Ready to start a family? Scheduling a visit with your ob-gyn before you start trying to conceive is an important first step.
Considering that your baby starts developing even before you know you’re pregnant, a preconception visit is one of the most significant things you can do for your future child.
Here are some answers to frequently asked questions about a preconception visit:
What is a preconception care checkup?
The goal of this checkup is to find things that could affect your pregnancy. Identifying these factors before pregnancy allows you to take steps that can increase the chances of having a healthy pregnancy and a healthy baby. During this visit, your health care provider will ask about your diet and lifestyle, your medical and family history, medications you take, and any past pregnancies.
Who should have a preconception care checkup?
If you are planning to become pregnant, it is a good idea to have a preconception care checkup. The first 8 weeks of pregnancy are key for the baby growing inside you. Most of the baby’s major organs and body systems have begun to form. Your health and nutrition can affect your baby’s growth and development in these early weeks.
Why is a healthy diet important?
Your body needs a regular supply of nutrients to grow, replace worn-out tissue, and provide energy. How much of each nutrient you need each day is called the dietary reference intake. You can get your daily dietary reference intake of nutrients from food as well as from supplements. However, most of your nutrients should come from the foods you eat.
Should I take a vitamin supplement?
Although most of your nutrients should come from the foods you eat, it is a good idea to start taking a prenatal vitamin supplement before pregnancy. Prenatal vitamin supplements contain all the recommended daily vitamins and minerals you will need before and during your pregnancy.
Why is it important for me to get enough folic acid before I get pregnant?
Folic acid helps prevent neural tube defects when taken before pregnancy and during pregnancy. It is recommended that all women (even if they are not trying to get pregnant) consume 400 micrograms of folic acid a day by taking a vitamin supplement containing folic acid.
Why is it important for me to get enough iron?
Iron also is important during pregnancy. It is used to make the extra blood needed to supply oxygen to the baby. Not getting enough iron can be a problem for some women.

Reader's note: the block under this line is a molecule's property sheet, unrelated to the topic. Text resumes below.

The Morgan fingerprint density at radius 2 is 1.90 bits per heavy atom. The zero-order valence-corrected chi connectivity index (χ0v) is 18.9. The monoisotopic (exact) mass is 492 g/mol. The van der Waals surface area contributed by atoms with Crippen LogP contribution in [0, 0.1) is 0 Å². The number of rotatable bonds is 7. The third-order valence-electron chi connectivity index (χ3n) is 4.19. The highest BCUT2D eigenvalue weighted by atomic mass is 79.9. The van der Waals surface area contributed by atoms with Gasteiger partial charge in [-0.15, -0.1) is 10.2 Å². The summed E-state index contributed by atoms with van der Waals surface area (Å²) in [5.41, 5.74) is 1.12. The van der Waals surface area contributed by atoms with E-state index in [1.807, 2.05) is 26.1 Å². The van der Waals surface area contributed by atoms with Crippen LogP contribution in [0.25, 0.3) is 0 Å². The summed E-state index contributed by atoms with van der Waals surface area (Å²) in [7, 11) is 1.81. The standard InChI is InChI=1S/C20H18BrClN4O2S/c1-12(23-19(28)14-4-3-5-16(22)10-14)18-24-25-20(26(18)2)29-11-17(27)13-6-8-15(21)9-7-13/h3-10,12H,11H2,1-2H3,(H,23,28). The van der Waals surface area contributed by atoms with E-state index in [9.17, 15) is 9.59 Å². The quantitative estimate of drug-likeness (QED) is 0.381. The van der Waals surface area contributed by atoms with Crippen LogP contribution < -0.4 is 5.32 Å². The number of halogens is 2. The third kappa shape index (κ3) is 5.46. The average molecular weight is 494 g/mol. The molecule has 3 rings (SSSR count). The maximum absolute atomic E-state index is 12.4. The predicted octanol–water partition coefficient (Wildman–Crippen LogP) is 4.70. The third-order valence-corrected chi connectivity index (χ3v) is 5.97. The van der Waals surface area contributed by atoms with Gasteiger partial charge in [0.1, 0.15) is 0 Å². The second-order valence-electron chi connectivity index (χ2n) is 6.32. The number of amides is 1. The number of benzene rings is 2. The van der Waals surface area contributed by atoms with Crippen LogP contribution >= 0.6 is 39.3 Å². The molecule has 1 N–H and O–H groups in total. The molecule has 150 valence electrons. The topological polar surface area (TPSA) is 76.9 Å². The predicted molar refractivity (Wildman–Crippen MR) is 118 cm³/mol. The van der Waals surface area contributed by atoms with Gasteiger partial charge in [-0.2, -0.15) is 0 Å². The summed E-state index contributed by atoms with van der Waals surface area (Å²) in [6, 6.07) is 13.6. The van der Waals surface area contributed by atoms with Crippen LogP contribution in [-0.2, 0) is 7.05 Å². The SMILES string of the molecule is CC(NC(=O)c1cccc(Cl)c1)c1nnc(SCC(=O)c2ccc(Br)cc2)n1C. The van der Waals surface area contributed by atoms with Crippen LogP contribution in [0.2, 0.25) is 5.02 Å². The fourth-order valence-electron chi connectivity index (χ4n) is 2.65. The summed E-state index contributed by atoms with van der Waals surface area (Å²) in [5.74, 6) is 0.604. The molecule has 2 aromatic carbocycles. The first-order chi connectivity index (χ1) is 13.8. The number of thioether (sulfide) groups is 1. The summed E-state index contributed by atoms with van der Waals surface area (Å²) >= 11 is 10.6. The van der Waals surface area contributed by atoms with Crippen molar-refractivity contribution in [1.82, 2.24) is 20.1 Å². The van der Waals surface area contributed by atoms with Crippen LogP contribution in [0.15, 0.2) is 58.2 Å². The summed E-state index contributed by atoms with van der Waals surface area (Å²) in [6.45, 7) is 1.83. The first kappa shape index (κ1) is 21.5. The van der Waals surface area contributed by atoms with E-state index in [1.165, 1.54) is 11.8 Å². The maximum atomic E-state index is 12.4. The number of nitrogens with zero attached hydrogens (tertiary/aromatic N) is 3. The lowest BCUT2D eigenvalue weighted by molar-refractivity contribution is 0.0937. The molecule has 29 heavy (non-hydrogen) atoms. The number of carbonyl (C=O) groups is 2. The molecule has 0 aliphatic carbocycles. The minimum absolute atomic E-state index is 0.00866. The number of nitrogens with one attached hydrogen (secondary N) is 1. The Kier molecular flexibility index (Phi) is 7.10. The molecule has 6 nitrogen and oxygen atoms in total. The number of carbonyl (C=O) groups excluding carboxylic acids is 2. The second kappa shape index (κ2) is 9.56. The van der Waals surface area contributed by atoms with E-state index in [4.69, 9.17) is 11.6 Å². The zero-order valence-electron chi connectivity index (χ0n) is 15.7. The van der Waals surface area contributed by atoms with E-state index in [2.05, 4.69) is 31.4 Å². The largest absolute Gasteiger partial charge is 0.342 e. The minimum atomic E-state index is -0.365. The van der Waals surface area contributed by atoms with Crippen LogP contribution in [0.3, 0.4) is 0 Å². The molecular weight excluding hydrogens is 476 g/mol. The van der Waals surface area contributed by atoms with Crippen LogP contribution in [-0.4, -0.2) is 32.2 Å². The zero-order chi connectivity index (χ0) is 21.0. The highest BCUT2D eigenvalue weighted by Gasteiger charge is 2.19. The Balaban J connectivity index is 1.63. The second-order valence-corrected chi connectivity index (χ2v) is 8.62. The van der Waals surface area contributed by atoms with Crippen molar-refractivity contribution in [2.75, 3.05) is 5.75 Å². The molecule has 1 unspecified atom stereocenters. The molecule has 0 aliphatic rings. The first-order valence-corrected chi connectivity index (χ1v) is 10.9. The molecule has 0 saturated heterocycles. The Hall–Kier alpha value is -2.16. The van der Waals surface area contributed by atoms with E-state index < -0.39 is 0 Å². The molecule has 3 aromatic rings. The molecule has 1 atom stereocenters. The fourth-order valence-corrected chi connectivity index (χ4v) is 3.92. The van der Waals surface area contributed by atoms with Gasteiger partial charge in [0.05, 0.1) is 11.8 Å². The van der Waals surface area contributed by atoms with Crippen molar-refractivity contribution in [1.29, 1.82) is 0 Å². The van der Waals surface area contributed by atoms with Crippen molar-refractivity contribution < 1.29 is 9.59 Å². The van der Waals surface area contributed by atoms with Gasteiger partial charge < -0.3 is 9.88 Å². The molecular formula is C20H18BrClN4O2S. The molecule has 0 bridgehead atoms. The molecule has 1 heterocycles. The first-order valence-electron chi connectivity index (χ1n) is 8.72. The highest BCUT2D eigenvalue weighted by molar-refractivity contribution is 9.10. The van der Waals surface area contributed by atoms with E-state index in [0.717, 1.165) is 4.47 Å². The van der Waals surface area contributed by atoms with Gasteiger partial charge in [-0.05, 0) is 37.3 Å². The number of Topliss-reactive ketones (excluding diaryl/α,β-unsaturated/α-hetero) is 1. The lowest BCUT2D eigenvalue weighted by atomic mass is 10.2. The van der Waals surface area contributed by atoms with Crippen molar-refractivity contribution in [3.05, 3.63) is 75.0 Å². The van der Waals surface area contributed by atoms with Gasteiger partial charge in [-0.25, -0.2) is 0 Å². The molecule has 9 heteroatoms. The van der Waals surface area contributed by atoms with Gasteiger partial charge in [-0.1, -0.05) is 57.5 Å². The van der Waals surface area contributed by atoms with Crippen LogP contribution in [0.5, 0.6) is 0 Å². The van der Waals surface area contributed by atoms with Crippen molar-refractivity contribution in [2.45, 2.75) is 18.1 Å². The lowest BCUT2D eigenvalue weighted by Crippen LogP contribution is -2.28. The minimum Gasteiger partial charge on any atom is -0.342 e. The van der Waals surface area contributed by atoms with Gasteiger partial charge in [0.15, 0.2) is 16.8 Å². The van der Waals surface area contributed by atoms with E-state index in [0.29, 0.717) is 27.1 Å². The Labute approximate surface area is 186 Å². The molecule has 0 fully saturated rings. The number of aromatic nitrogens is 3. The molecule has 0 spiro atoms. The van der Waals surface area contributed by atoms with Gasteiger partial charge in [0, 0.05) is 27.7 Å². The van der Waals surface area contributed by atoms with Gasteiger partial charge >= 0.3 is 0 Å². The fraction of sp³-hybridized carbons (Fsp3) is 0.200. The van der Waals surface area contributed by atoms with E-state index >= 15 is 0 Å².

Can my lifestyle affect my pregnancy?
Smoking, drinking alcohol, and using drugs during pregnancy can have harmful effects on a baby’s health. The time when the fetus is most vulnerable to the harmful effects of these substances is during the first trimester of pregnancy. Stopping harmful behavior before pregnancy may reduce or even eliminate the risks of some birth defects that occur early in pregnancy.
Can medical conditions I have affect my pregnancy?
Some medical conditions—such as diabetes, high blood pressure, depression, and seizure disorders—can cause problems during pregnancy. If you have a medical condition, your health care provider will discuss with you the changes that you need to make in order to bring your condition under control before you try to get pregnant.
Can the medications I take affect my pregnancy?
Some medications, including vitamin supplements, over-the-counter medications, and herbal remedies, can be harmful to the fetus and should not be taken while you are pregnant. It is important to tell your health care provider about all of the medications you are taking during your preconception care checkup. Do not stop taking prescription medication until you have talked with your health care provider.
If I have an infection, can it affect my pregnancy?
Infections can harm both the mother and the fetus. Some infections during pregnancy can cause birth defects or illnesses in the baby. Infections passed through sexual contact—sexually transmitted infections (STIs)—also are harmful during pregnancy. Many types of STIs may affect your ability to become pregnant. They also may infect and harm your baby. If you think you or your partner may have an STI, get tested and treated right away.
Why is it important for my partner and me to share our family health histories with my health care provider?
Some health conditions occur more often in certain families or ethnic groups. These conditions are called genetic or inherited disorders. If a close relative has a certain condition, you or your baby could be at greater risk of having it.
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